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Tom Coon

Tom Coon: Leading MSU Extension into the 21st century (part 2)


Tom Coon talks with Kirk Heinze on WJR

Written by Julia Wendzinski

MSU Extension is going through a reorganization process to better fit the needs of Michigan’s citizens and communities. Tom Coon, MSU Extension director, discusses the details of the reorganization with Kirk Heinze.

The reorganization will implement four main focus areas for MSU Extension. One of these focuses is greening Michigan, an effort to leverage the human and natural assets of the state for prosperity.

Coon explains that greening Michigan can apply to everything from helping land owners in the Upper Peninsula come together to better harvest their land and benefit financially from it, to helping homeowners in Warren understand what they can do to reduce their own energy expenses.

“The natural assets are really special assets to the state of Michigan,” says Coon. “The way economic development needs to happen in the future is it’s going to be very local. Some regions of the state are really going to focus on using those local natural assets.”

The second focus of the Extension reorganization is preparing youth and children for the future. A successful program within Extension is their 4H program which feeds on young people’s curiosity in something that they want to do and helps them pursue that interest. 4H helps young people understand the value of their education.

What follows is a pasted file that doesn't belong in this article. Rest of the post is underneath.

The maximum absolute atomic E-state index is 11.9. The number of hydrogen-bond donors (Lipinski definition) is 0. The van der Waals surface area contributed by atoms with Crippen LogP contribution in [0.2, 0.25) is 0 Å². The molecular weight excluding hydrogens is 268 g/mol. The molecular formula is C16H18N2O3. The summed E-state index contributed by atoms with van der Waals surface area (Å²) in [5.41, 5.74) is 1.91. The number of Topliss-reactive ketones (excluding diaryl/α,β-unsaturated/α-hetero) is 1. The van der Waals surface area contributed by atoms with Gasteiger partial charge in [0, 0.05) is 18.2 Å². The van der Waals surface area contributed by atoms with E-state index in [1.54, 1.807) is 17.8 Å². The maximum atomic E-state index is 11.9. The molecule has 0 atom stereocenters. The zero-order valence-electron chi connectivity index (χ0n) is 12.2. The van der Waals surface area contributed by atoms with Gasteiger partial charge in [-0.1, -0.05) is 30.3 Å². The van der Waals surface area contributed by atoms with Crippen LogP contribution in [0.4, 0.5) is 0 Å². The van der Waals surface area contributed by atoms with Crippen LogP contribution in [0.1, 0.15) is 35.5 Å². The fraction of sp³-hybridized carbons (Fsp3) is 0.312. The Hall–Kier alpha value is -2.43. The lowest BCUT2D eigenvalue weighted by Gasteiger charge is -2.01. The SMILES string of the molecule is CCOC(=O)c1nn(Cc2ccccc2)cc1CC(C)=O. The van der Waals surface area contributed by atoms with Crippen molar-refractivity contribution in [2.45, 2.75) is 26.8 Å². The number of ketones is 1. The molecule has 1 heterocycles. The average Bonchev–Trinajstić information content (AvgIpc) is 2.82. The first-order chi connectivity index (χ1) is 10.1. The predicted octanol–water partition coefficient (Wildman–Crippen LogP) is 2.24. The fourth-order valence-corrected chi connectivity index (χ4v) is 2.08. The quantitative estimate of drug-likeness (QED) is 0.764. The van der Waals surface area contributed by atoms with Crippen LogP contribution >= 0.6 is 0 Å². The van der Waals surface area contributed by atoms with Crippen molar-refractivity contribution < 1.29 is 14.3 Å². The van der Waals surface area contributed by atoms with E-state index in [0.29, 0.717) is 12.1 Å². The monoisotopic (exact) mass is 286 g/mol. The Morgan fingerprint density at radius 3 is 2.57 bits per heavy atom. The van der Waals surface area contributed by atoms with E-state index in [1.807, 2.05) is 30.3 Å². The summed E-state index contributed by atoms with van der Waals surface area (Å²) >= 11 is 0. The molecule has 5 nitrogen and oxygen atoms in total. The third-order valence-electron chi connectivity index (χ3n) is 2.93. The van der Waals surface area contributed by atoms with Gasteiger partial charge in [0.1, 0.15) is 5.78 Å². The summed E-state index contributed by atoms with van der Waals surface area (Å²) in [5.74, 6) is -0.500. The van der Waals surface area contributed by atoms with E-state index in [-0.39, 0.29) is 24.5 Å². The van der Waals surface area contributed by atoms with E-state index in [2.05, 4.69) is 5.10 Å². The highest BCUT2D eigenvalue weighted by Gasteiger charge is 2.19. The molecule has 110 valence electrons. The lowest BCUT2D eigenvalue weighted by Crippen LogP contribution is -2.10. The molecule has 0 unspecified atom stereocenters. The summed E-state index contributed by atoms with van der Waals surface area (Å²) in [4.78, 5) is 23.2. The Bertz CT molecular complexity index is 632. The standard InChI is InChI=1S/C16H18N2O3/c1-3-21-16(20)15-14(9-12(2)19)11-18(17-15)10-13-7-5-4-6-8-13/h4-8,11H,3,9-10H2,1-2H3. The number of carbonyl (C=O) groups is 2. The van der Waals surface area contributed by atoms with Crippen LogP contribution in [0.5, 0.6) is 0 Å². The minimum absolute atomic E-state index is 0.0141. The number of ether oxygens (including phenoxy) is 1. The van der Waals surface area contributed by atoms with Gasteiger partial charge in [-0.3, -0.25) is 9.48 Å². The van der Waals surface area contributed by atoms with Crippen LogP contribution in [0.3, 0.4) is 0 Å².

“Higher education is going to be critically important for our workforce for tomorrow,” says Coon. “We need for our young people to go through college in order to be productive in the new knowledge economy and energy kinds of systems that are developing.”

MSU Extension is proud to report that 53 percent of students from the 4H program attend college at some point between the ages of 18-24, compared to a national rate of 34 percent and Michigan rate of 37 percent.

Another area of the reorganization will pinpoint agriculture in Michigan. A current effort includes developing urban agriculture and making use of the open spaces in cities.

“In our cities we have some large areas of land that are currently not being used for anything; many of those parcels could be turned into productive soils again,” says Coon. “This creates new economic opportunities in food production and it puts land to work where it currently is dormant.”

Coon explains that the reorganization of MSU Extension will be seamless.

“We’re going to do this with as little disruption as possible to people’s lives or our employees lives,” says Coon. “At the end of the day, they’re still going to have someone from MSU in their community, who cares about their community, and is responsible for delivering these kind of programs in their community.”

Click on the arrow above to hear part two of Coon’s May 14 Greening of the Great Lakes conversation with Kirk HeinzeGreening of the Great Lakes airs Fridays at 7 p.m. on News/Talk 760 WJR.

Please “like” Greening of the Great Lakes on Facebook and follow us on Twitter.



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